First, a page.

China Launches Rover That Would Be First to Land on and Explore the Dark Side of the Moon

December 7, 2018, 10:21 PM UTC

China launched a lander and rover that could be the first to land on the far side of the moon, a mission that would make it a player in the competitive field of space exploration.

The Chang’e-4 mission blasted off on Saturday morning local time. The spacecraft isn’t expected to land until January.

The far side of the moon, also called the dark side, is largely unexplored. According to NASA, the moon rotates on its axis at about the same rate that it takes to complete one orbit around the Earth, meaning people here on Earth only see the “face” of the moon.

The Chang’e-4 rover is expected to explore a portion of the South Pole-Aitken Basin, about 1,550 miles in diameter and about 5 miles deep, an area NASA considers to be the oldest and largest impact basin on the moon. The area is considered to have different minerals than other parts of the moon, which may have originated inside the moon.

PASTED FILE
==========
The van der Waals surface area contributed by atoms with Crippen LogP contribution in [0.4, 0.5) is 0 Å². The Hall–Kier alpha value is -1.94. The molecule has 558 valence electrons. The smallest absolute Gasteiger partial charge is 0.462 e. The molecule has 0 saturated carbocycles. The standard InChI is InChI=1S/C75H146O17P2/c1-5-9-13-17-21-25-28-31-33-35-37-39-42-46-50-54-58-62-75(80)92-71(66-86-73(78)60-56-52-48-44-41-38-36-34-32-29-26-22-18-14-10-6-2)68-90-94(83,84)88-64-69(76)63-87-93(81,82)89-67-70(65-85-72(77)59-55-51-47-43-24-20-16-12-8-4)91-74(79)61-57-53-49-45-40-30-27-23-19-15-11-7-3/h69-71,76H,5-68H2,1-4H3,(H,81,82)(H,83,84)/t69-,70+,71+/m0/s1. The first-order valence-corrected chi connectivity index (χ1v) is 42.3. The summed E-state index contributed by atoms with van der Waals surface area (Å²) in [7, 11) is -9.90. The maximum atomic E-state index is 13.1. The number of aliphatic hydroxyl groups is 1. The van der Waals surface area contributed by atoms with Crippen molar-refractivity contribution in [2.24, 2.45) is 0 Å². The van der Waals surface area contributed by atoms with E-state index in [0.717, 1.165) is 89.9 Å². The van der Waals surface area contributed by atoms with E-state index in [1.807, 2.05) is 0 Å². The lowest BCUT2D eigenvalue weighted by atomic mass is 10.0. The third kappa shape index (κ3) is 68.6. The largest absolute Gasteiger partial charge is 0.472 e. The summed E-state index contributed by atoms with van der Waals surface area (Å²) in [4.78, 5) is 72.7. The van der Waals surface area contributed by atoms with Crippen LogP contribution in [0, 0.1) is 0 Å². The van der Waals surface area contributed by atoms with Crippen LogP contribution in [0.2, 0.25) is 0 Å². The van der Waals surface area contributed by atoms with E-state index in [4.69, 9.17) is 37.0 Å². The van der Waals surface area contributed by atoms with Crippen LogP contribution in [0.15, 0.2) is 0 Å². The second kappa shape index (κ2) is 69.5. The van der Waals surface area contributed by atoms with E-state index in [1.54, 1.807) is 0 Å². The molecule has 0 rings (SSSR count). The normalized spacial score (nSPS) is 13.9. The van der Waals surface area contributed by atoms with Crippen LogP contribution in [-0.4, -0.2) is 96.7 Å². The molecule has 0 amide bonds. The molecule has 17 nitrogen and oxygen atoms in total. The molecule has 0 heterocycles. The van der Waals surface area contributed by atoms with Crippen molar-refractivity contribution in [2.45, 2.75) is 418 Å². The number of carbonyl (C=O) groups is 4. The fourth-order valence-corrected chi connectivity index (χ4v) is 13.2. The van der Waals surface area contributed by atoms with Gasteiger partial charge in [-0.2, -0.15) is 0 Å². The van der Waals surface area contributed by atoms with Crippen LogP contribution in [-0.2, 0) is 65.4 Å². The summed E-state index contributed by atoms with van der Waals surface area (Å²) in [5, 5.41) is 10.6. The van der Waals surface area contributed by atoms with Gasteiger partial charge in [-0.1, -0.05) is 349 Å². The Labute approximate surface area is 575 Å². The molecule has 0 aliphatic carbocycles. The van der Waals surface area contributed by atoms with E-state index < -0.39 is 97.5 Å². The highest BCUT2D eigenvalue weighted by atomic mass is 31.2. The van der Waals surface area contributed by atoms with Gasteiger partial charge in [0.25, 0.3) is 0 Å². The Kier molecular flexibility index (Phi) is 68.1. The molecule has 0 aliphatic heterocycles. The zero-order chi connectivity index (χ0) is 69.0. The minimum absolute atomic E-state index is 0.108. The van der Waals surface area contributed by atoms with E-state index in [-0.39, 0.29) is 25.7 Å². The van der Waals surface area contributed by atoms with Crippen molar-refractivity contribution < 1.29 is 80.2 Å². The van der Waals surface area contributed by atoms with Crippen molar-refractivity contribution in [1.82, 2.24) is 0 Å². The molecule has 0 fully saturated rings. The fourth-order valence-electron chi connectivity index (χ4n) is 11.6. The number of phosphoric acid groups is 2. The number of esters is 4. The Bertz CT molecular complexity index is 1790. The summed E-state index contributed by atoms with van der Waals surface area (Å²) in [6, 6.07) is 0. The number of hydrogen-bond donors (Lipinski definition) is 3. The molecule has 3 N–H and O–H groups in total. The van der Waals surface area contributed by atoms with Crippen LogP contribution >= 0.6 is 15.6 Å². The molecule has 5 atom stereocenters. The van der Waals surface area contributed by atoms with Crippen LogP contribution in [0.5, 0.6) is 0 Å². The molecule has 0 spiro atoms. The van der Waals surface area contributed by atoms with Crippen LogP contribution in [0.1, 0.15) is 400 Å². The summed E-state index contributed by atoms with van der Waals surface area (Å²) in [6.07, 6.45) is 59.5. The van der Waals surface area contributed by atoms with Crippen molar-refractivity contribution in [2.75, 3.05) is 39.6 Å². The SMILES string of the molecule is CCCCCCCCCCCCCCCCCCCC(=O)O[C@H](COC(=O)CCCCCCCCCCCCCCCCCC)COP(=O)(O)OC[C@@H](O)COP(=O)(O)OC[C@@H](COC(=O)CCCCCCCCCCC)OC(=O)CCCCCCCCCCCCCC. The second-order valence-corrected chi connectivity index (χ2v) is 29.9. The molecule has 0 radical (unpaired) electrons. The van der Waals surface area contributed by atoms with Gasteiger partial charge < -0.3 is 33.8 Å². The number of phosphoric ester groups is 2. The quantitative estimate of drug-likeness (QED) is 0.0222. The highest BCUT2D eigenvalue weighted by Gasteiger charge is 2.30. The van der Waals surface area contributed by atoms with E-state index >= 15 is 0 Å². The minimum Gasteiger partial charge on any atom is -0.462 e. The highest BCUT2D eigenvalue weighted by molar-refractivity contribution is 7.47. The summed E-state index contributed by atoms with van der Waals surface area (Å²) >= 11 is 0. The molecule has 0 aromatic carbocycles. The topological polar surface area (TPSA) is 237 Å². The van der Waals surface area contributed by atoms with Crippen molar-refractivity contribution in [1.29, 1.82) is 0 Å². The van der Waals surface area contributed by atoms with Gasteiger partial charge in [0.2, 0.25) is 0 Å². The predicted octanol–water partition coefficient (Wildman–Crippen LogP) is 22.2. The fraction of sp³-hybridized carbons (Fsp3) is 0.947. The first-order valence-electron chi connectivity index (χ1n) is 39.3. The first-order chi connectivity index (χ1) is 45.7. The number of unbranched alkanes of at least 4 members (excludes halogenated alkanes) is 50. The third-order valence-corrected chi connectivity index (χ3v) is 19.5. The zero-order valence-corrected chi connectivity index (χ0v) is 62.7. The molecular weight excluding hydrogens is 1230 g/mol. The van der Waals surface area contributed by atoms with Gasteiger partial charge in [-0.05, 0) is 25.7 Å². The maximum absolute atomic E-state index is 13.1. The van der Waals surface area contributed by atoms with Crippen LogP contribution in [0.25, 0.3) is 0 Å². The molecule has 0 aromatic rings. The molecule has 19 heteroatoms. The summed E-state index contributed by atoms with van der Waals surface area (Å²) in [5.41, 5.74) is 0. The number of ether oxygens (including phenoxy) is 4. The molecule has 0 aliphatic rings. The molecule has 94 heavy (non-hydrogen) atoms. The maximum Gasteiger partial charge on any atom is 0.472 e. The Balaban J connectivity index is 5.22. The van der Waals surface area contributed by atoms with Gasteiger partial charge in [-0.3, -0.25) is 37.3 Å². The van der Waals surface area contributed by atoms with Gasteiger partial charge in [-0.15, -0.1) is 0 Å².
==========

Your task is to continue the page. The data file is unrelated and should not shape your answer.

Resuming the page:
Plans for the Chinese mission include gathering moon rock and soil from the region, which past NASA studies have shown to have a thicker crust than the face.

The mission is trickier than usual because there is no direct line between the lander and Earth. Chinese astronomers plan to send data back via Queqiao, a satellite China launched earlier this year to relay the information, BBC reports.

The United States and Russia were early explorers of the moon, though in recent years more countries and even private entities have entered the field. SpaceX, a company founded by Elon Musk, has announced lofty plans to send passengers on a trip around the moon, though hasn’t released specific details.